Besides the investment in equipment, strip tillage requires an investment of time, Liskai adds. Custom strip tillage might also work for farmers who don’t have the staffing to get strip tillage done in the fall, when they are struggling to finish harvest.
PLANTING STRIPS: Corn planted in strips isn’t competing with cover crop residue.
The farmers Liskai deals with who use strip tillage have adapted the practice in various ways to fit their farms and preferences. Some like to shift their tillage strips by 15 inches to work different strips each time. Some also like to harvest soybeans at a 5- to 10-degree angle, so combine and grain cart tracks aren’t lined up the same way tillage strips will be. That way, he explains, “You don’t have one row constantly in a tire track.”
At planting, the firmer soil between the strips supports the tire traffic of the planter, and the seed goes into the stale seedbed environment of the strips. The softer soil in the tilled strips can sometimes catch tires on spray rigs with narrow tires, Liskai says. It’s like dropping a tire off the pavement onto the road berm — and it can be hard to pull back on to the firmer untilled soil.
Green Field Ag helped install and lay out a farmer-owned RTK network in fall 2005, which gave the dealership the ability to line up strips consistently. Dealership staff can apply variable rates of two different products within the strips depending on fertility needs across a field.
Using a guidance system makes it easier to return to the same strips in the spring to plant corn, but some farmers make the system work without guidance for their planters. Kevin Ruth, who farms in Sandusky County with his father and son, has Green Field Ag do his strip tillage in the fall. Then, he follows the strips using lightbar guidance to plant in the spring. The strips are easy to see in the field, so following them isn’t a problem, he says. The lightbar makes it easier to line up after turns without having to count rows.
Ruth likes having Green Field Ag do custom strip tilling on his farm because he’s usually pinched for time at harvest. “It’s a good fit, because the tillage is done when we’re getting the crops off,” he says. Ruth also would have to invest in a higher-horsepower tractor if he were doing strip tillage himself.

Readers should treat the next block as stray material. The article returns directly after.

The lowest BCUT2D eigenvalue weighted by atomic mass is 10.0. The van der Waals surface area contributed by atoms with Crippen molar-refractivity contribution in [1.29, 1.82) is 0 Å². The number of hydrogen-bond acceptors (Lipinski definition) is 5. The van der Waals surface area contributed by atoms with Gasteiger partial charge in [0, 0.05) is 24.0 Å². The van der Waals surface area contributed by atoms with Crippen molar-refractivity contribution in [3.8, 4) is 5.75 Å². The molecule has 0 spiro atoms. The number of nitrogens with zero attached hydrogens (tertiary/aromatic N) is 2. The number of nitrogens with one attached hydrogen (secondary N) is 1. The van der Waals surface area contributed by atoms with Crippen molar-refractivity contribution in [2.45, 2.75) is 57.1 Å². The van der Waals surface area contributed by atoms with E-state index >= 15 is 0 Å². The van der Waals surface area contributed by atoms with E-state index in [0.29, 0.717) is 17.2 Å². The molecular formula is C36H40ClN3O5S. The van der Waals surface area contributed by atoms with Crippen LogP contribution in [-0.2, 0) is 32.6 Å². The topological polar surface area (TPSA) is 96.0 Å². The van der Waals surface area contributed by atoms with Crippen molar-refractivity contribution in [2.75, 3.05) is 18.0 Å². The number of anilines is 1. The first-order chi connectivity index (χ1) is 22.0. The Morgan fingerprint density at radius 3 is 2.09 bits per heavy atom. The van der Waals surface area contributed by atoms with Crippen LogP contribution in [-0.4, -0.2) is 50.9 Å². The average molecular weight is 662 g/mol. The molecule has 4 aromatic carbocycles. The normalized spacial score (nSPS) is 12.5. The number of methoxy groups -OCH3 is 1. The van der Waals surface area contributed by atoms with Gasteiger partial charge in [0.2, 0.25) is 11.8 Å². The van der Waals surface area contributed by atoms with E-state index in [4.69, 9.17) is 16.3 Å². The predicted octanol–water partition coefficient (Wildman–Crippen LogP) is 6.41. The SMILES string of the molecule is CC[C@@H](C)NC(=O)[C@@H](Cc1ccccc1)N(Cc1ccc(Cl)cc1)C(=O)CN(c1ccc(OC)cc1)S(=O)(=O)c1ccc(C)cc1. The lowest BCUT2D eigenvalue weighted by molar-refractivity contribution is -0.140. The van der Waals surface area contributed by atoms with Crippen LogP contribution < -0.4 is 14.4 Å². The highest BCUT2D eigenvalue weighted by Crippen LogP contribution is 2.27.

In addition to strip tillage, Ruth likes planting cover crops on the strip tilled ground. He’s had cover crop seed broadcast in the past; then, last year, he drilled in his cover crops ahead of the strip tillage. With that method, cover crops grow between the tilled strips while the strips stay open. That makes it easy to plant corn in the spring without fighting the cover crop, he points out. Generally, Ruth uses rye for his cover crop. Last fall, however, due to the cost of the seed, he planted some barley instead.
RESIDUE REMAINS: Residue continues to protect row middles through the growing season.
The strip till and cover cropping system helps somewhat with weed control, says Ruth. The cover crop suppresses weeds in the row middles, while the tillage disrupts weed growth in the strips. The inch or so along the strip borders seems to have the most weeds. A good weed-control program is still important, he stresses.
Another benefit of strip tillage is that the soil in the strips dries more quickly in the spring compared to ground in no-till, says Ruth. That can make a big difference in wet springs like he saw in 2018. “Two days, when you only have three, makes a big difference.”
Strip tillage is part of Ruth’s nutrient management plan, and it helps him use nutrients more efficiently. “Why broadcast more fertilizer where you’re really not going to use it? Put it where the plant is,” he says.
Along with strip tillage, Ruth’s nutrient management plan includes no-till and cover crops. Funding from the Natural Resources Conservation Service Environmental Quality Incentives Program helps him pay for the practices, but incentives aren’t the only reason he uses strip till, he says. “If I didn’t have the grant, I’d still be strip tilling.”
Keck writes from Raymond, Ohio.